Setting up a state-based exchange would be irresponsible, Corbett said, as he faulted federal authorities for what he called inadequate answers to his questions about cost and other issues.
"Health care reform is too important to be achieved through haphazard planning," Corbett said. "Pennsylvania taxpayers and businesses deserve more. They deserve informed decision making and a strong plan that responsibly uses taxpayer dollars."
The Corbett administration also is rejecting the option of running the exchange as a partnership with the federal government, spokeswoman Christine Cronkright said. But she also noted that the administration has the ability under the law to re-evaluate every year whether to get involved.
Corbett said it "would be irresponsible to put Pennsylvanians on the hook for an unknown amount of money to operate a system under rules that have not been fully written."
Many Democratic lawmakers, insurers and hospitals wanted Corbett to set up a state-run system. As Pennsylvania's attorney general in 2010, Corbett joined a federal lawsuit with officials from other states challenging the constitutionality of the landmark federal health care law that was ultimately upheld by the U.S. Supreme Court.
The state Republican Party thanked Corbett for rejecting the exchange. The Washington, D.C.-based group Americans for Prosperity, which was founded by billionaire energy executives Charles and David Koch, had urged Corbett along with other governors to reject it. The group even sent a news release 20 minutes before he released his decision publicly Wednesday, saying they expected Corbett to "bring Christmas early to Pennsylvania" by rejecting an exchange.
State Sen. Daylin Leach, D-Montgomery, said Corbett's reasons for not participating appeared to be more thoughtful than some Republican governors who refused to participate strictly on partisan or ideological grounds. A better test of Corbett's interest in helping the uninsured will come when he decides whether to pursue a federally funded expansion of Medicaid under the law, Leach said.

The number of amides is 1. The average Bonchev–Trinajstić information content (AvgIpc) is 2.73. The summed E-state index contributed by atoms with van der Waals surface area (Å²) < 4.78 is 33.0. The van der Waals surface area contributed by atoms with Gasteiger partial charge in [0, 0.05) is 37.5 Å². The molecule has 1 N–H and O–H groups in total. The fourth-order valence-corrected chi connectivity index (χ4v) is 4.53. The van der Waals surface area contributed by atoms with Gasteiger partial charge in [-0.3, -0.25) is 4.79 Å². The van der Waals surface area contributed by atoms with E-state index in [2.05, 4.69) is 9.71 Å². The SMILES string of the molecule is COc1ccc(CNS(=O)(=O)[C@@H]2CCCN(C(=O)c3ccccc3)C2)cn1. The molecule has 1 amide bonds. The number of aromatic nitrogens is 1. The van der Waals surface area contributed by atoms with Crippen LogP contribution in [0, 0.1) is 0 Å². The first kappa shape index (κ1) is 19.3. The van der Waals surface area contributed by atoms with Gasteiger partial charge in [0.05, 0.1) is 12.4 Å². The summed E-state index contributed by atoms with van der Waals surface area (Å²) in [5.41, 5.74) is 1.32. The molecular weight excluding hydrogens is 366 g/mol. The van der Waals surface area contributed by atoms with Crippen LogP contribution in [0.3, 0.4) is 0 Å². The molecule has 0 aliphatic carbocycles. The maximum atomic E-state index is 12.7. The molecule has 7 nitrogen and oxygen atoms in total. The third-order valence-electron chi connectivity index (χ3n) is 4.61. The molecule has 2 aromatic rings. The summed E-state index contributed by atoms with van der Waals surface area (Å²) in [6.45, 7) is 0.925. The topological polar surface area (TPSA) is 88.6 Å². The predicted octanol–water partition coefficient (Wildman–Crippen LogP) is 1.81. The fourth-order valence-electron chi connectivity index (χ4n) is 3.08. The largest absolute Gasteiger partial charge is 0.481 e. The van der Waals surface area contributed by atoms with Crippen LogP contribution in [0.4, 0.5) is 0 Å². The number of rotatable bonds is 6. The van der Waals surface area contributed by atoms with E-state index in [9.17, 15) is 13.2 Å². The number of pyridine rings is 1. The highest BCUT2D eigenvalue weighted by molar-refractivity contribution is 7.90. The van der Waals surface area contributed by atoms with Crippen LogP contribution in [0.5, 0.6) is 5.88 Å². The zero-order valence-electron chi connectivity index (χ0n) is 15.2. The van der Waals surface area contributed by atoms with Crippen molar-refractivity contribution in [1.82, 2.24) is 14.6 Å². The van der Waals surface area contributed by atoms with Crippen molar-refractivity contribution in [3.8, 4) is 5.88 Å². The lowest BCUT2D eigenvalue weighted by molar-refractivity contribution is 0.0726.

Antoinette Kraus, of the Philadelphia-based health care advocacy coalition Pennsylvania Health Access Network, said the Corbett administration could have taken advantage of the opportunity to be innovative in crafting the health care exchange specific to Pennsylvania. But, she said, the most important thing is that people will get help finding coverage through the exchange.
"It's doesn't matter if it's the state or the federal government running it at the end of the day," Kraus said.
So far, 17 states and Washington, D.C., have said they will set up their own exchanges, while 20 other Republican-led states have opted to allow the federal government in. Another seven states have picked the partnership model, and the rest are trying to decide. States that want to run their own exchanges had until Friday to submit plans, and the deadline for partnership applications isn't until February.
The new insurance exchanges will allow households and small businesses to buy a private health plan, and many will get help from the government to pay their premiums. Under the law, states that can't or won't set up exchanges will have theirs run by the federal government.
The partnership option allows states to handle consumer relations and oversight of health plans, while the federal government does the bulk of the work, including handling enrollment and figuring out how much taxpayer-funded help consumers may be entitled to.